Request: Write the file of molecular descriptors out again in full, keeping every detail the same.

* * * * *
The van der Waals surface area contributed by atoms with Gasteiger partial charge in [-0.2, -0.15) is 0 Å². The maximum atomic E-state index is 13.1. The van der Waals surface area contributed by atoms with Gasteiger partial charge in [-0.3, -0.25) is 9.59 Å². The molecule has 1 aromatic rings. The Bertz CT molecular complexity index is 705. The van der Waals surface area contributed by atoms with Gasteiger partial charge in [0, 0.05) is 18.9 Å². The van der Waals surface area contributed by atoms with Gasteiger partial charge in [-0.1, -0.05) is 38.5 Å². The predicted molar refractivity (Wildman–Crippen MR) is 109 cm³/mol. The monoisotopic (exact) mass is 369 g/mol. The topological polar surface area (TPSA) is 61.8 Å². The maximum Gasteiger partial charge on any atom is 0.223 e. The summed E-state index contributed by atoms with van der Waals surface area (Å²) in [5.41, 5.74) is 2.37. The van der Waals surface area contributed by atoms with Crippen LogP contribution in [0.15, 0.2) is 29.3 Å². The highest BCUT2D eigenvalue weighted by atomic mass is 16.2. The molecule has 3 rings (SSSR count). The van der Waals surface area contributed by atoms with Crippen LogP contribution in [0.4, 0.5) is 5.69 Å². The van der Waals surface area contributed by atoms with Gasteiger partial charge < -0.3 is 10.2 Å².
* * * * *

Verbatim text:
The van der Waals surface area contributed by atoms with Gasteiger partial charge in [-0.2, -0.15) is 0 Å². The maximum atomic E-state index is 13.1. The van der Waals surface area contributed by atoms with Gasteiger partial charge in [-0.3, -0.25) is 9.59 Å². The molecule has 1 aromatic rings. The Bertz CT molecular complexity index is 705. The van der Waals surface area contributed by atoms with Gasteiger partial charge in [0, 0.05) is 18.9 Å². The van der Waals surface area contributed by atoms with Gasteiger partial charge in [-0.1, -0.05) is 38.5 Å². The predicted molar refractivity (Wildman–Crippen MR) is 109 cm³/mol. The monoisotopic (exact) mass is 369 g/mol. The topological polar surface area (TPSA) is 61.8 Å². The maximum Gasteiger partial charge on any atom is 0.223 e. The summed E-state index contributed by atoms with van der Waals surface area (Å²) in [5.41, 5.74) is 2.37. The van der Waals surface area contributed by atoms with Crippen LogP contribution in [0.15, 0.2) is 29.3 Å². The highest BCUT2D eigenvalue weighted by atomic mass is 16.2. The molecule has 3 rings (SSSR count). The van der Waals surface area contributed by atoms with Crippen LogP contribution in [0.4, 0.5) is 5.69 Å². The van der Waals surface area contributed by atoms with Gasteiger partial charge < -0.3 is 10.2 Å².